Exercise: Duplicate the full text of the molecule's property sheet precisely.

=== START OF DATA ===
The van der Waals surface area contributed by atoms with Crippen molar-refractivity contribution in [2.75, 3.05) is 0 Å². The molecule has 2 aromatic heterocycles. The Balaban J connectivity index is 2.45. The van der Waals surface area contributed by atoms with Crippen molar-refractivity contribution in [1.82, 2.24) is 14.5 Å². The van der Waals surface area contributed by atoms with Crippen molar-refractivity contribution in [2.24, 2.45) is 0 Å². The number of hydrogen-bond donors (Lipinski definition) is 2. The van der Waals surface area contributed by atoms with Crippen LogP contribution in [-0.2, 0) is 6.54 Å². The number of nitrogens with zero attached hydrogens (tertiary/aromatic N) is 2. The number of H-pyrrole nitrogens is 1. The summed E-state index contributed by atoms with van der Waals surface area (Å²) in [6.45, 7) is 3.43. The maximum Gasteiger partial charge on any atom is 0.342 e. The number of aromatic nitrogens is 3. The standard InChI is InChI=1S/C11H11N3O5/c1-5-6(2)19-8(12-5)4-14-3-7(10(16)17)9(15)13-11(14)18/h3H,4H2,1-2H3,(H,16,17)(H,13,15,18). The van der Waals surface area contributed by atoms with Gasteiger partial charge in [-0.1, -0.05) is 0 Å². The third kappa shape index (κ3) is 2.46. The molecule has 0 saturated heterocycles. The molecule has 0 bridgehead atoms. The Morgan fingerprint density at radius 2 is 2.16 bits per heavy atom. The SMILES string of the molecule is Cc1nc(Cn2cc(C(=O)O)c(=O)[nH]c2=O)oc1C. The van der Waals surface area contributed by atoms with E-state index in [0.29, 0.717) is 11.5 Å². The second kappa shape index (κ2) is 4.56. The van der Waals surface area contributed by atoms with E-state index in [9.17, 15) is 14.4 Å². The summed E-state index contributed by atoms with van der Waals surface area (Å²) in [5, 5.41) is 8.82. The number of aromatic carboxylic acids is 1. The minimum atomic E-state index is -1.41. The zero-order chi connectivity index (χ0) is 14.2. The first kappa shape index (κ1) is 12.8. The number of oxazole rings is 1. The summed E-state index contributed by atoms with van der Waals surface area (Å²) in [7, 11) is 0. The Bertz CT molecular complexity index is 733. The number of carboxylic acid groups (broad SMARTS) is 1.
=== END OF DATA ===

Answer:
The van der Waals surface area contributed by atoms with Crippen molar-refractivity contribution in [2.75, 3.05) is 0 Å². The molecule has 2 aromatic heterocycles. The Balaban J connectivity index is 2.45. The van der Waals surface area contributed by atoms with Crippen molar-refractivity contribution in [1.82, 2.24) is 14.5 Å². The van der Waals surface area contributed by atoms with Crippen molar-refractivity contribution in [2.24, 2.45) is 0 Å². The number of hydrogen-bond donors (Lipinski definition) is 2. The van der Waals surface area contributed by atoms with Crippen LogP contribution in [-0.2, 0) is 6.54 Å². The number of nitrogens with zero attached hydrogens (tertiary/aromatic N) is 2. The number of H-pyrrole nitrogens is 1. The summed E-state index contributed by atoms with van der Waals surface area (Å²) in [6.45, 7) is 3.43. The maximum Gasteiger partial charge on any atom is 0.342 e. The number of aromatic nitrogens is 3. The standard InChI is InChI=1S/C11H11N3O5/c1-5-6(2)19-8(12-5)4-14-3-7(10(16)17)9(15)13-11(14)18/h3H,4H2,1-2H3,(H,16,17)(H,13,15,18). The van der Waals surface area contributed by atoms with Gasteiger partial charge in [-0.1, -0.05) is 0 Å². The third kappa shape index (κ3) is 2.46. The molecule has 0 saturated heterocycles. The molecule has 0 bridgehead atoms. The Morgan fingerprint density at radius 2 is 2.16 bits per heavy atom. The SMILES string of the molecule is Cc1nc(Cn2cc(C(=O)O)c(=O)[nH]c2=O)oc1C. The van der Waals surface area contributed by atoms with E-state index in [0.29, 0.717) is 11.5 Å². The second kappa shape index (κ2) is 4.56. The van der Waals surface area contributed by atoms with E-state index in [9.17, 15) is 14.4 Å². The summed E-state index contributed by atoms with van der Waals surface area (Å²) in [5, 5.41) is 8.82. The number of aromatic carboxylic acids is 1. The minimum atomic E-state index is -1.41. The zero-order chi connectivity index (χ0) is 14.2. The first kappa shape index (κ1) is 12.8. The number of oxazole rings is 1. The summed E-state index contributed by atoms with van der Waals surface area (Å²) in [7, 11) is 0. The Bertz CT molecular complexity index is 733. The number of carboxylic acid groups (broad SMARTS) is 1.